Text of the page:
So, back to yesterday. The girl next door asked Bea if she could spend the night. Have a sleepover. Bea came to me to ask me, and I said "no." So the little girl came over and told me she had cleared it with her mom, and could Bea please spend the night? Again, I kindly but matter of factly, no. We don't know this family. We're lucky if we get a hello or goodbye as the dad goes to work.

We went inside soon afterwards, for storytime and bedtime. Later that night, I discussed the issue of sleepovers with my husband. I mean, it's bound to happen, but at almost 5, it seems too soon. Why was my reaction to say instantly, "no"?

I went online, looking for some tips - some sort of guidelines to follow. Nothing. One site mentioned that it's a good idea to know where the family lives, and to have a phone number, so that if you're out of town, you can still reach your child. Please.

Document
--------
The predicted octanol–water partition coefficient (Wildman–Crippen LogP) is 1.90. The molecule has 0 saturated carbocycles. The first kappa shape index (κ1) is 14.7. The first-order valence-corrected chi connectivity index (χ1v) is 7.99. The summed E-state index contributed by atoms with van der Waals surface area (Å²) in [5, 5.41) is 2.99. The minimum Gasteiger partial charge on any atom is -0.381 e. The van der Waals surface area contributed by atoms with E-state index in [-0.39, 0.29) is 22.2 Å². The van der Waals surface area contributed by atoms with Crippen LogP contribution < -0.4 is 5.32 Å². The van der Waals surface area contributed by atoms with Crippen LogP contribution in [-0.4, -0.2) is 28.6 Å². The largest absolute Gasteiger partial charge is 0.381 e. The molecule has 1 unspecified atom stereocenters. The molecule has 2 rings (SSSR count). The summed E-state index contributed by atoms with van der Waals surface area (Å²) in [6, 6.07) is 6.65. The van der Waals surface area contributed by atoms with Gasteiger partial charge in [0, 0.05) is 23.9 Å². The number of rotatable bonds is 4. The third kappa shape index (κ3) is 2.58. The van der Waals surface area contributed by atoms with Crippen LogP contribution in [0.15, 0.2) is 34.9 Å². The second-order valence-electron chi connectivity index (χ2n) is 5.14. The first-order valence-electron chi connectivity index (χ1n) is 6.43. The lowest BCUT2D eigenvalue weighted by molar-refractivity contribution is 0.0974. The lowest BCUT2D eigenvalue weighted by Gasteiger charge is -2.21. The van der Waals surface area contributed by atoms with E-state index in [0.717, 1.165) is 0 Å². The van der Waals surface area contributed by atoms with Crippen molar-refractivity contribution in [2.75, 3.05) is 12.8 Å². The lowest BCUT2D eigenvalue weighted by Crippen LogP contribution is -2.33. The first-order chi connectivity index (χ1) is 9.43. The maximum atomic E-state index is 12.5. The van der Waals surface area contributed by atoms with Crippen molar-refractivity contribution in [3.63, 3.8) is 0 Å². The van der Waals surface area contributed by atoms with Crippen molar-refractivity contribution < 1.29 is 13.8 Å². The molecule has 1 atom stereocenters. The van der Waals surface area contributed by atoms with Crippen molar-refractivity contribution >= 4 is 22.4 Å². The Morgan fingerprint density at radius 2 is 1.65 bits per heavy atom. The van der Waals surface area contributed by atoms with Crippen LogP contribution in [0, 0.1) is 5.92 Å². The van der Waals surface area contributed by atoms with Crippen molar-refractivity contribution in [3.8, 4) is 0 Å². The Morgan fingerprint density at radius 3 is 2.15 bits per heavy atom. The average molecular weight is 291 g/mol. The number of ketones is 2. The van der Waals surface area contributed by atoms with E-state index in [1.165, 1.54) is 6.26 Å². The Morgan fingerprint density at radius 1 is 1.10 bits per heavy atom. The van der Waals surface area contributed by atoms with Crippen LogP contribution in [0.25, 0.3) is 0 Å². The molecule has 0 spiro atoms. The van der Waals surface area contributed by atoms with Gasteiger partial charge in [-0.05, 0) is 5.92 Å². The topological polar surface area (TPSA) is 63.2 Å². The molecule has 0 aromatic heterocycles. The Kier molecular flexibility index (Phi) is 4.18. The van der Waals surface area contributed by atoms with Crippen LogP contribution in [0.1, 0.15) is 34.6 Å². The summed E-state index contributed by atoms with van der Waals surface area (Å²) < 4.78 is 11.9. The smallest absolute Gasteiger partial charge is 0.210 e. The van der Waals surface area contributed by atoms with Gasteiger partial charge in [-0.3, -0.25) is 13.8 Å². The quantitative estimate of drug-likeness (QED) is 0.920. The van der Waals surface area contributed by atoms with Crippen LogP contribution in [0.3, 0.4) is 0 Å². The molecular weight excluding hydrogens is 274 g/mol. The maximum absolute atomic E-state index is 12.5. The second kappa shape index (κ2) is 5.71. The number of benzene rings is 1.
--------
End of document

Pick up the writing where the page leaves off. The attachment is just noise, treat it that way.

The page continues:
So, I have to come up with my own. Help!

1. Know the parents. Well.
2. My child must be 6 years old before a sleepover happens.
3. Smoke alarms in the house where they're staying? Firearms secure? (How do you ask that?)
4. Background check??

The idea of childhood sleepovers stresses me out. My mom was so overprotective of me, growing up. Am I just following in her footsteps? I hope not.

Tuesday, June 06, 2006

Fast Food Nation-The Movie

Click the button below to watch the Fast Food Nation-The Movie trailer...

I'm not sure I need to say more since this is a constantly re-occurring topic on Stuntmom. Should be something for all to see (can we take our kids?). I know the tours of the meat packing industry alone will curb your need for the golden arches.